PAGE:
I know many of you out there are not going to like the subject of this column because it deals with something you probably don’t want to think too much about. But I believe it’s extremely important, and so I’m going to do my best to try to get those of you who have so far avoided it to give it the attention it deserves.
What am I talking about? Succession planning. The big question is, who’s going to carry on your business when you either can’t or don’t want to anymore?
There are lots of reasons to avoid the topic of succession planning: you’re too young, you’re going to work forever, no one can do it like you, nobody in your family is interested, and so on. Believe me when I tell you that I’ve heard all the excuses. Go ahead, say your reason out loud and listen to it. Then ask yourself, “If someone I didn’t know said the same thing to me about my business, would I believe it?”
Many of you out there are probably saying, “Is this really such a big deal?” Let me share a little statistic with you. BodyShop Business research shows that the average age of a shop owner/manager has risen from 46 in 2003 to 52 in 2009! While that indicates that, on average, you guys are still younger than me, it’s a significant increase when you’re talking about the aging of an entire industry’s ownership. That’s the highest average shop owner age we’ve ever reported.
What it means is that we’re in the twilight of our careers. Gone are the days, my friends, when we can say, “I’ll get to it next year.” You need to think about it now. You need to look at your individual situation and decide which way to go. Whatever you decide to do, you need to think it through. I’ll share my own personal experience with you as an example of why succession planning is so critical.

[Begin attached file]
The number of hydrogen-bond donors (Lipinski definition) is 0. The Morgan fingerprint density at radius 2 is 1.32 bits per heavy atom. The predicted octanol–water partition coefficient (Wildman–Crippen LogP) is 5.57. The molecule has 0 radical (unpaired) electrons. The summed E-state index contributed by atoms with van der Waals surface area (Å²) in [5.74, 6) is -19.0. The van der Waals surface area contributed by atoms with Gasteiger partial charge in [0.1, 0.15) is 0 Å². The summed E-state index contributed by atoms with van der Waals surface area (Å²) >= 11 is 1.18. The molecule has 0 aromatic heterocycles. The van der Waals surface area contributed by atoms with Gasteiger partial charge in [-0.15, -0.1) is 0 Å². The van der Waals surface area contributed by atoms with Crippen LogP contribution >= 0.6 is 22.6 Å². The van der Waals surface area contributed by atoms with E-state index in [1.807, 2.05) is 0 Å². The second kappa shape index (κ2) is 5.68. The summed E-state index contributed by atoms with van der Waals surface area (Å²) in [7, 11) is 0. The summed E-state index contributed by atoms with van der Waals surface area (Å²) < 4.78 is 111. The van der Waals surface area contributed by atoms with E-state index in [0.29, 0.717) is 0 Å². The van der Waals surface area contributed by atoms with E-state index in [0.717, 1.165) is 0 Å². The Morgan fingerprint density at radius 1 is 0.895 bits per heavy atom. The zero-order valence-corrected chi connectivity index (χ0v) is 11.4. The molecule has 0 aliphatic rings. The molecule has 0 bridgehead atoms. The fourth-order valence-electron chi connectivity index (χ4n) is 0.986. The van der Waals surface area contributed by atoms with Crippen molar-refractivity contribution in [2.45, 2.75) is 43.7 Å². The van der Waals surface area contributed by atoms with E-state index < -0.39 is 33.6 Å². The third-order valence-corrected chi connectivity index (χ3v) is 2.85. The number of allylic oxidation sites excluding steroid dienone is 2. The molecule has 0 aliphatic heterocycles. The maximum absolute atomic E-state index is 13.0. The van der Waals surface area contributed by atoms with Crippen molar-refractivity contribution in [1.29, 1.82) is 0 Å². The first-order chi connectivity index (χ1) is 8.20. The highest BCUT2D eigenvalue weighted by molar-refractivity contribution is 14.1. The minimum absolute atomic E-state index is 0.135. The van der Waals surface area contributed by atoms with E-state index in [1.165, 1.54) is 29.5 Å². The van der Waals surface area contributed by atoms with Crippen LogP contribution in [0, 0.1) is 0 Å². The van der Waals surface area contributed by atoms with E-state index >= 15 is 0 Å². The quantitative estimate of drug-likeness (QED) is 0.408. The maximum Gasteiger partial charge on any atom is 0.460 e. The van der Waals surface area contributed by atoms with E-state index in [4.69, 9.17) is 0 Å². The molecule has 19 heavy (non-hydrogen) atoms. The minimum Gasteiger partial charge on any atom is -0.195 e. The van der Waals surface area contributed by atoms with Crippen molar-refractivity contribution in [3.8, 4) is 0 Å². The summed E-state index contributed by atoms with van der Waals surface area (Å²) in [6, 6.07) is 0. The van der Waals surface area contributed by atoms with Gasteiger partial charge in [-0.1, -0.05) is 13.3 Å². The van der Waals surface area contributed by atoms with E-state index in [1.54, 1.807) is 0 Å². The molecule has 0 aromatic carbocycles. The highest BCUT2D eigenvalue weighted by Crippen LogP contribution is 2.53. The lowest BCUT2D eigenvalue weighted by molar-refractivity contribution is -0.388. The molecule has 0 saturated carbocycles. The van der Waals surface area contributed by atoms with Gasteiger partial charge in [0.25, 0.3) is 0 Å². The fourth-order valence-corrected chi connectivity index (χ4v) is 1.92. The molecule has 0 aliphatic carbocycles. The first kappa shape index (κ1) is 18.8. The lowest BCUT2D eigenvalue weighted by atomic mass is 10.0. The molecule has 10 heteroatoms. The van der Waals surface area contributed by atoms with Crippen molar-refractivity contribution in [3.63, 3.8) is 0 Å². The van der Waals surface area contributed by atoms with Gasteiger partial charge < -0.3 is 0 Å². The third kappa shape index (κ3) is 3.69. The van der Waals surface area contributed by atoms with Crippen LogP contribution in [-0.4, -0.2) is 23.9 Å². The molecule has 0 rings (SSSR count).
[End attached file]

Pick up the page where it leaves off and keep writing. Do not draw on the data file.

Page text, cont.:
During the 1960s and ’70s, the Shriber Auto Parts Company experienced good growth and was moving into different product lines. The future of this longtime jobber was looking good. The eldest son was in the business and had a true interest and passion for the automotive aftermarket. The younger son (me) had aspirations of working for a car company and only participated in the business during summers or when he was needed during busy times.
It all sounded good. The plan was in place, and everybody kind of knew how it was to go. Then, my college roommate called me to the phone my junior year and the entire plan was gone. My older brother had passed away the night before. Once the dust settled, my 61-year-old father was faced with a dilemma: no successor. My father did the right thing and offered it to me rather than just assume I was coming back. He knew I wasn’t focused on the business like my brother was, and he wanted me to follow my dream of working for an automaker. It all worked out in the end, with my roommate from school becoming a partner in the business, creating a lifetime friendship between him and my father.
I tell this story here to illustrate that change is inevitable. You need to think through what you want to do with your business, maybe even come up with a couple options. If your family is interested in carrying it on, great. If they’re not, look for someone who is or explore other options. You’ve worked long and hard to build your business. Your customers and employees count on its existence on a daily basis. Spend some time ensuring that it will go on into the future.